The dialogue’s insignificance was highlighted at the time of the most recent EU-China summit, held in Helsinki in September 2006, with Chinese Prime Minister Wen Jiabao in attendance. On behalf of the EU presidency, Finland’s ambassador to Beijing, Antti Kuosmanen, stated that human rights would “not be a dominant point” at the summit and that human rights were a “sensitive and delicate issue ... because we are dealing with values.” In a stroke, the EU relegated universal human rights standards to the realm of subjectivity. Predictably, business and security issues dominated the agenda, as they did during Wen’s later visits with British Prime Minister Tony Blair and German Chancellor Angela Merkel, as well as French President Jacques Chirac’s subsequent visit to Beijing.

Similarly, in October the EU’s External Relations Commissioner Benita Ferrero-Waldner and Trade Commissioner Peter Mandelson urged a “comprehensive reframing” of the EU’s relations with China but never mentioned human rights. Their proposal could be summed up as putting profits ahead of principles.

One area where this lack of pressure on human rights has been felt is internet freedom. With no help from the EU (or, for that matter, the United States) to resist Chinese pressure, internet companies have engaged in a race to the bottom, doing the Chinese government’s dirty work as web censors.

There have been a few bright spots in EU-China relations on human rights. German Chancellor Merkel, in Beijing for her first summit with Chinese leaders, took time out to meet with Chinese activists addressing the problems and unrest of the countryside. Despite Chinese lobbying, the EU resisted lifting its arms embargo on China imposed after the bloody crackdown in Tiananmen Square in 1989—a rare case in which the consensus rules facilitated a strong human rights position because the embargo, originally imposed without an end date, requires a common position to lift. But with China eager to have the embargo ended before the 2008 Olympic Games, the EU still has not articulated the conditions that must be met—such as a transparent and credible investigation into the Tiananmen killings—and thus has squandered a potential source of influence.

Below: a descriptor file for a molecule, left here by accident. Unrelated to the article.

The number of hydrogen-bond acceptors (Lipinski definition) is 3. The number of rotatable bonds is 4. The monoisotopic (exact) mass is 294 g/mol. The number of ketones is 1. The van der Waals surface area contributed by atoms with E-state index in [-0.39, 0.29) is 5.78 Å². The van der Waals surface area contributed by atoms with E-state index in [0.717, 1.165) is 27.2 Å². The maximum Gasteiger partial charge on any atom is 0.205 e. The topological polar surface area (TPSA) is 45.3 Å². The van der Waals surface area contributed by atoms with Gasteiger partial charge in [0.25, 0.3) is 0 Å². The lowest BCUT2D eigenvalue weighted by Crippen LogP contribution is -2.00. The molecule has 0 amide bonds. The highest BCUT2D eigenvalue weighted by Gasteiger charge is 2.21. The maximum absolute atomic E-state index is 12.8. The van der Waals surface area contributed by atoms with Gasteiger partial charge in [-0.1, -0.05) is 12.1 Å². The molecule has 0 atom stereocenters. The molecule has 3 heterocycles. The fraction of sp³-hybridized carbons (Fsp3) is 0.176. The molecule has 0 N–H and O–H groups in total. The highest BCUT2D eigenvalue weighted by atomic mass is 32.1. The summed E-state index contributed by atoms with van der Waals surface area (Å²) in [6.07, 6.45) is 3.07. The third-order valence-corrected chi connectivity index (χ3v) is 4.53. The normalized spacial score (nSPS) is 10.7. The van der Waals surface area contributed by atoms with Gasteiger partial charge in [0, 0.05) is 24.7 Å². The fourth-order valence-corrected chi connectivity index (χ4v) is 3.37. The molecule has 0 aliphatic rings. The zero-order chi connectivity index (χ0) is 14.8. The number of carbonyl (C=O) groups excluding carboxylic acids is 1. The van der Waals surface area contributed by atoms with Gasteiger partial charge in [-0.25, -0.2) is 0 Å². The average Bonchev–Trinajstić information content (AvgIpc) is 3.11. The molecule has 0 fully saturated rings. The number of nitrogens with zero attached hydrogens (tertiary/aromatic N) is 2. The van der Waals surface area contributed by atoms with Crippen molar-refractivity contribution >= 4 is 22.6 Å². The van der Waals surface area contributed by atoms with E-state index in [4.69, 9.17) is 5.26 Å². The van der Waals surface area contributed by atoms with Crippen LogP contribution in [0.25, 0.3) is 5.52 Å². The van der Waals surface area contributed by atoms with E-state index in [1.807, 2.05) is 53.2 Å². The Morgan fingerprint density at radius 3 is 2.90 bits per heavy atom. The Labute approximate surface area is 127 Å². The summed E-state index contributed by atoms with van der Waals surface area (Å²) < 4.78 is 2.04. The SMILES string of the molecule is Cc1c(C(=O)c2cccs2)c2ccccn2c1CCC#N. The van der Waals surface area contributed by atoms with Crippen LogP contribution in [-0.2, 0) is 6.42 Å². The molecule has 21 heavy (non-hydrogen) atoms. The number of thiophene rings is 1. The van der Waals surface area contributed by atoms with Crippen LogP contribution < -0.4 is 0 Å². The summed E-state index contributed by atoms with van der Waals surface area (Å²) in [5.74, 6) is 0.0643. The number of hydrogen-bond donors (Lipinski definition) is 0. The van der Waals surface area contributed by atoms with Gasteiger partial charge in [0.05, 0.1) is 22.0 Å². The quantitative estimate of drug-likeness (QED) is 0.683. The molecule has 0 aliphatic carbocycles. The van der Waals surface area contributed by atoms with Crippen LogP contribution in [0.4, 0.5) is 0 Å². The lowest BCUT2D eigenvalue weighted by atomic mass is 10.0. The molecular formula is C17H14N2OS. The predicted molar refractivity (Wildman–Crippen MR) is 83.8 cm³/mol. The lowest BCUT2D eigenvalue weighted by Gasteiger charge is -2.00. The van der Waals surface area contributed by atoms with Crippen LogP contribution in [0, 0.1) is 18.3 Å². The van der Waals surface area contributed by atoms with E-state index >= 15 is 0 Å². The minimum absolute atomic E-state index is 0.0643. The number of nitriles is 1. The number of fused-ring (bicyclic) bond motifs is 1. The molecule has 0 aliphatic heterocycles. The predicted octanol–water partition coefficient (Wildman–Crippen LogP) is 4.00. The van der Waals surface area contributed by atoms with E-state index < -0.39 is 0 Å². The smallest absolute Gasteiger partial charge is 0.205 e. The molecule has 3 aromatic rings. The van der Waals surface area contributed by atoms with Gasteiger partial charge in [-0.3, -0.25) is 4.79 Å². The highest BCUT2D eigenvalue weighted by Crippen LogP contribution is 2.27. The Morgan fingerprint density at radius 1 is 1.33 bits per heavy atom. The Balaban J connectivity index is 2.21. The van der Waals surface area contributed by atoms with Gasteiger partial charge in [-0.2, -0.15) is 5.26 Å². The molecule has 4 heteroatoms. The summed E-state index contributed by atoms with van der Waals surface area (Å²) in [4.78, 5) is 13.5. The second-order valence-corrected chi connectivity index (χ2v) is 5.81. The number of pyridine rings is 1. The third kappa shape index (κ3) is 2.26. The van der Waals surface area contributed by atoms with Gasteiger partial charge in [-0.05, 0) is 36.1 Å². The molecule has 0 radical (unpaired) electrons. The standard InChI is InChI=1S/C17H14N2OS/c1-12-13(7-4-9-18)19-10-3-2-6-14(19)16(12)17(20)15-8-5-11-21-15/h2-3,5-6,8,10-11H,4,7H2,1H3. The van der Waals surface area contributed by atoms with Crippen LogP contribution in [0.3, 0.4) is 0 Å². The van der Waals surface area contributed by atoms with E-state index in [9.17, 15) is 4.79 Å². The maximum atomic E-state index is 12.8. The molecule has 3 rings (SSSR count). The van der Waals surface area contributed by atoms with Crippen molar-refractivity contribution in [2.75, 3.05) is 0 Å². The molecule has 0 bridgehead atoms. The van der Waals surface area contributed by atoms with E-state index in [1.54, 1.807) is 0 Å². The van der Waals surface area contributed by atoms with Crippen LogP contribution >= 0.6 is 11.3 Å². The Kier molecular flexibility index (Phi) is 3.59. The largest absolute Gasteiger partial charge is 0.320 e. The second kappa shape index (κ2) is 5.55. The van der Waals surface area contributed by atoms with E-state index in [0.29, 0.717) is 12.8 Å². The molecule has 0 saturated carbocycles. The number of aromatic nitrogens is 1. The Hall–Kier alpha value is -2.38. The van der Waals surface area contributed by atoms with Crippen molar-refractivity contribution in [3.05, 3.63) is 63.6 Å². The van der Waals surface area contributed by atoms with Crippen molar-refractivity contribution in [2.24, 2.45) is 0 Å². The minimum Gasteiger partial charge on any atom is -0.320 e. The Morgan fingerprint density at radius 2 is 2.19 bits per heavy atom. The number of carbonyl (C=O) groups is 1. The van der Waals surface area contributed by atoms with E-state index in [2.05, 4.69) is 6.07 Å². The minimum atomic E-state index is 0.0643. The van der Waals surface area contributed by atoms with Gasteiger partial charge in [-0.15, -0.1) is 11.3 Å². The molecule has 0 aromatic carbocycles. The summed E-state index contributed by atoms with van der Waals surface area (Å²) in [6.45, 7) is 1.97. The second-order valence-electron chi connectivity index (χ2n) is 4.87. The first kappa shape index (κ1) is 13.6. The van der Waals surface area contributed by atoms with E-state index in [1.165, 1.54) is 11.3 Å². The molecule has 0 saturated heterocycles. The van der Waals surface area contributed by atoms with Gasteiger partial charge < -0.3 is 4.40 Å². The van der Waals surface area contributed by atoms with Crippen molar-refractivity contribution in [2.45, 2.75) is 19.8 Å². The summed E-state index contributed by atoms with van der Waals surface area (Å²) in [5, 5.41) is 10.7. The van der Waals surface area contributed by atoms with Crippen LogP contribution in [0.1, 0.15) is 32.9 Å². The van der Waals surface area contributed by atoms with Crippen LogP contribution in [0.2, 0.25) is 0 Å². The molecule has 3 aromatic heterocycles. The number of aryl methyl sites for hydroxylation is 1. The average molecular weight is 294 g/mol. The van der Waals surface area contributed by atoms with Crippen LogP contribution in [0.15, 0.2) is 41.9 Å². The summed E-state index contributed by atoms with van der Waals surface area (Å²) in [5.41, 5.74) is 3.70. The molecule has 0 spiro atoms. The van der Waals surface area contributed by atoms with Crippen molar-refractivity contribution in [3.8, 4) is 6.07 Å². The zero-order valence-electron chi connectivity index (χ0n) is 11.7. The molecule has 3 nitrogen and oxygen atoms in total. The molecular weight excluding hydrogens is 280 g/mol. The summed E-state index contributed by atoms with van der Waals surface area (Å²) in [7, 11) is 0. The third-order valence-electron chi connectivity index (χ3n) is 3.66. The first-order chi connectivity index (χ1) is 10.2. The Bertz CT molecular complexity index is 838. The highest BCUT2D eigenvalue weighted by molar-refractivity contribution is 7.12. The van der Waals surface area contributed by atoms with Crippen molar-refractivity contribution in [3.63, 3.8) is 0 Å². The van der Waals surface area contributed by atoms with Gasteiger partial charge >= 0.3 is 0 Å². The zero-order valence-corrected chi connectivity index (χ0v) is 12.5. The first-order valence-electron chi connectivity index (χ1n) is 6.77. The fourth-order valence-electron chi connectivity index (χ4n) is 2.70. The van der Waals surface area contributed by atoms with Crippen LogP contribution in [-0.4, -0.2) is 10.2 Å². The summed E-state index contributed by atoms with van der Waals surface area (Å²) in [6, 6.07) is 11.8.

On Russia

EU policy toward Russia is dominated by Germany, which will assume the EU presidency in the first half of 2007. Berlin’s new Ostpolitik reflects an apparent determination to engage at any cost, with no strings attached. As Russia’s most important and respected interlocutor, the German government squanders its influence by seeming to assume that achieving energy security—a major European priority—is incompatible with challenging Russia’s disturbing human rights record. German reluctance to engage critically with the Russian government may also be influenced by feelings of guilt due to the millions of Russians who died because of the German invasion of World War II, although why today’s victims of Russian oppression should suffer because of their ancestors’ plight is never explained. The EU has held semi-annual human rights “consultations” with Russia, also at a low diplomatic level, but human rights have not featured prominently on the broader EU-Russia agenda. As with China, the EU periodically responds to individual cases or events such as the new Russian law on NGOs, but human rights rarely enter the public discourse of senior officials. Atrocities in Chechnya have essentially been forgotten, with no public demands for accountability or even a word on the fate of the “disappeared.”